The right to information privacy is considered a basic human right in countries that recognise the right to privacy. South Africa, and other countries that recognise this right, offer individuals legal protections for their information privacy. Individuals, organisations and even governments in these countries often have an obligation under such laws to protect information privacy. Large organisations, for example, multinational companies and government departments are of special concern when it comes to protecting information privacy as they often hold substantial amounts of information about many individuals. The protection of information privacy, therefore, has become ever more significant as technological advances enable information privacy to be breached with increasing ease. There is, however, little research on holistic approaches to protecting information privacy in large organisations. Holistic approaches take account of both technical and non-technical factors that affect information privacy. Nontechnical factors may include the management of information privacy protection measures and other factors such as manual business processes and organisational policies. Amongst the protections that can be used by large organisations to protect information privacy is the ability to investigate incidents involving information privacy. Since large organisations typically make extensive use of information technology to store or process information, such investigations are likely to involve digital forensics. Digital forensic investigations require a certain amount of preparedness or readiness for investigations to be executed in an optimal fashion. The available literature on digital forensics and digital forensic readiness (DFR), unfortunately, does not specifically deal with the protection of information privacy, which has requirements over and above typical digital forensic investigations that are more concerned with information security breaches. The aim of this thesis, therefore, is to address the lack of research into DFR with regard to information privacy incidents. It adopts a holistic approach to DFR since many of the necessary measures are non-technical. There is, thus, an increased focus on management as opposed to specific technical issues. In addressing the lack of research into information privacy-specific DFR, the thesis provides large organisations with knowledge to better conduct digital forensic investigations into information privacy incidents. Hence, it allows for increased information privacy protection in large organisations because investigations may reveal the causes of information privacy breaches. Such breaches may then be prevented in future. The ability to conduct effective investigations also has a deterrent effect that may dissuade attempts at breaching information privacy. This thesis addresses the lack of research into information privacy-specific DFR by presenting a framework that allows large organisations to develop a digital forensic readiness capability for information privacy incidents. The framework is an idealistic representation of measures that can be taken to develop such a capability. In reality, large organisations operate within cost constraints. We therefore also contribute by showing how a cost management methodology known as time-driven activity-based costing can be used to determine the cost of DFR measures. Organisations are then able to make cost versus risk decisions when deciding which measures in the framework they wish to implement. Lastly, we introduce the concept of a digital forensics management system. The management of DFR in a large organisation can be a difficult task prone to error as it involves coordinating resources across multiple departments and organisational functions. The concept of the digital forensics management system proposed here allows management to better manage DFR by providing a central system from which information is available and control is possible. We develop an architecture for such a system and validate the architecture through a proof-of-concept prototype.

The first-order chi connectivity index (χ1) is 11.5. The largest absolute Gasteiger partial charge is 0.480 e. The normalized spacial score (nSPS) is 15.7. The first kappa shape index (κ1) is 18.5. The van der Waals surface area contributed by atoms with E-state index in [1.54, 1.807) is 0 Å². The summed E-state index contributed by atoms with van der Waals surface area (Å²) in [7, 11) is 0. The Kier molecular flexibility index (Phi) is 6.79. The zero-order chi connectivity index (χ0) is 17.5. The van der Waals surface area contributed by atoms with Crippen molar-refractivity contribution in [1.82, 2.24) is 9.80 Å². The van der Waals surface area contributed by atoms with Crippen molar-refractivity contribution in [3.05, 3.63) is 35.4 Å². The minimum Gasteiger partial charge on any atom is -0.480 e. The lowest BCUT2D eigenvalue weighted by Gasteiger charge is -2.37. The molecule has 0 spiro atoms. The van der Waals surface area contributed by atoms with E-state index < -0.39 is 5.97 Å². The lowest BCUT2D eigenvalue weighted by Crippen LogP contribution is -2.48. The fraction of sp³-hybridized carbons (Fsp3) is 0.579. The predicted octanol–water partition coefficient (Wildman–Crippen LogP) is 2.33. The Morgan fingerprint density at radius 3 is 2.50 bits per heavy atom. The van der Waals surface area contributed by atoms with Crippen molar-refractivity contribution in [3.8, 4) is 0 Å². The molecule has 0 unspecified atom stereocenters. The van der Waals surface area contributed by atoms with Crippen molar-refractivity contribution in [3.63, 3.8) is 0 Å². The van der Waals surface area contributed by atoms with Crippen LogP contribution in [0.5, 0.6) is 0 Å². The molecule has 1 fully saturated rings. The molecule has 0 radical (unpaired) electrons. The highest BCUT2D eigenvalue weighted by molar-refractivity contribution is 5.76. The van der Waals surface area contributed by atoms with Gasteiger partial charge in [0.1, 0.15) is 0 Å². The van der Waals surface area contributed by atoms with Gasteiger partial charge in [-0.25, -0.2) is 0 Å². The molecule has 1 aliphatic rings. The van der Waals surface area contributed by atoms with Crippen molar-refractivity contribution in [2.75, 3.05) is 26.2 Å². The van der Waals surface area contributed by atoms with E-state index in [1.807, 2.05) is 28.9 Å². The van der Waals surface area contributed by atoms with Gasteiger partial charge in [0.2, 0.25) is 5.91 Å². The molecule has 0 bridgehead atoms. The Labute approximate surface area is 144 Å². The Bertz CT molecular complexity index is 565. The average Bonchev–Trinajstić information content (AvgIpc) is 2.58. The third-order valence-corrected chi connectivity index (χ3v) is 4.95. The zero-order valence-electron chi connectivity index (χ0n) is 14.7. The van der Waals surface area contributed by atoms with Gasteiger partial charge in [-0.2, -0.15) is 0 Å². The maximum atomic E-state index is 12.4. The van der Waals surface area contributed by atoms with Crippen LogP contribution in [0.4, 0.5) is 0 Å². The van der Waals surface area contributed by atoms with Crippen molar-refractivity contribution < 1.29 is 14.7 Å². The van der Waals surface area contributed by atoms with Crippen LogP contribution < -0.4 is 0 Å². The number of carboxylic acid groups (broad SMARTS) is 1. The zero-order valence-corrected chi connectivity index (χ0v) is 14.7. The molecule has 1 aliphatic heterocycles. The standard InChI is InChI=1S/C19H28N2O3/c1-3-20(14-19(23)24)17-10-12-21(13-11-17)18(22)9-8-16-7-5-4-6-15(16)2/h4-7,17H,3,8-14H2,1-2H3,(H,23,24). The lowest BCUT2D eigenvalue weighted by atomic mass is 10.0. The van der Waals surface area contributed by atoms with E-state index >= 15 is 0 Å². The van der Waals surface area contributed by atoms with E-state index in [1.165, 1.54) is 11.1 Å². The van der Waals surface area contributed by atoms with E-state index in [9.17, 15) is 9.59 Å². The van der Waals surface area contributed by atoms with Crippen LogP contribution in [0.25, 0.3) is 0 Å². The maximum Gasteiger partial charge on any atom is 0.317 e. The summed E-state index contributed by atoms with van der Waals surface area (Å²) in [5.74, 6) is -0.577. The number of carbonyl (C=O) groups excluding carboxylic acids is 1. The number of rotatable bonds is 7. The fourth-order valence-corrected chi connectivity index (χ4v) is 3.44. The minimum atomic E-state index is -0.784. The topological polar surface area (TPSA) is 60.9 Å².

A coordinated approach to digital forensic readiness (DFR) in a large organisation requires
the management and monitoring of a wide variety of resources, both human and technical.
The resources involved in DFR in large ...
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